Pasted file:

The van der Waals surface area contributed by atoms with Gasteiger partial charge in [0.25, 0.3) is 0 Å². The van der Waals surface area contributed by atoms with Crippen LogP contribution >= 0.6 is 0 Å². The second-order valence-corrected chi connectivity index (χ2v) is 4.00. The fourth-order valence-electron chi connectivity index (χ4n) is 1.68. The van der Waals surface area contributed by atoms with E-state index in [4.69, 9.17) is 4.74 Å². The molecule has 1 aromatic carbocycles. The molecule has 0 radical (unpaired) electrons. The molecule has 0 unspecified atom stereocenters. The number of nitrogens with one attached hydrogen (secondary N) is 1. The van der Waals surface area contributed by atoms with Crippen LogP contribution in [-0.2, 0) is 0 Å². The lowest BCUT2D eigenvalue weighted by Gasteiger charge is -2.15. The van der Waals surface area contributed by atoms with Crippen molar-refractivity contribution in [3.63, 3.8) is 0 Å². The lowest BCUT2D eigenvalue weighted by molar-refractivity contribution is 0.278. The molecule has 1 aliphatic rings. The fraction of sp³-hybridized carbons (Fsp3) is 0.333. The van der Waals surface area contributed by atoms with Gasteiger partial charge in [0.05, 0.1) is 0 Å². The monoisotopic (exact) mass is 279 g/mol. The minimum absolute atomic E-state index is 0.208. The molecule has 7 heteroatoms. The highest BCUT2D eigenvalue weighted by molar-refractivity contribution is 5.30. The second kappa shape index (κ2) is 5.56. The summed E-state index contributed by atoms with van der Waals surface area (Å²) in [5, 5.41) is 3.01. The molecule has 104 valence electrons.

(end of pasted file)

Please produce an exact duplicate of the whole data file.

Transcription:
The van der Waals surface area contributed by atoms with Gasteiger partial charge in [0.25, 0.3) is 0 Å². The van der Waals surface area contributed by atoms with Crippen LogP contribution >= 0.6 is 0 Å². The second-order valence-corrected chi connectivity index (χ2v) is 4.00. The fourth-order valence-electron chi connectivity index (χ4n) is 1.68. The van der Waals surface area contributed by atoms with E-state index in [4.69, 9.17) is 4.74 Å². The molecule has 1 aromatic carbocycles. The molecule has 0 radical (unpaired) electrons. The molecule has 0 unspecified atom stereocenters. The number of nitrogens with one attached hydrogen (secondary N) is 1. The van der Waals surface area contributed by atoms with Crippen LogP contribution in [-0.2, 0) is 0 Å². The lowest BCUT2D eigenvalue weighted by Gasteiger charge is -2.15. The van der Waals surface area contributed by atoms with Crippen molar-refractivity contribution in [3.63, 3.8) is 0 Å². The lowest BCUT2D eigenvalue weighted by molar-refractivity contribution is 0.278. The molecule has 1 aliphatic rings. The fraction of sp³-hybridized carbons (Fsp3) is 0.333. The van der Waals surface area contributed by atoms with Gasteiger partial charge in [0.05, 0.1) is 0 Å². The monoisotopic (exact) mass is 279 g/mol. The minimum absolute atomic E-state index is 0.208. The molecule has 7 heteroatoms. The highest BCUT2D eigenvalue weighted by molar-refractivity contribution is 5.30. The second kappa shape index (κ2) is 5.56. The summed E-state index contributed by atoms with van der Waals surface area (Å²) in [5, 5.41) is 3.01. The molecule has 104 valence electrons.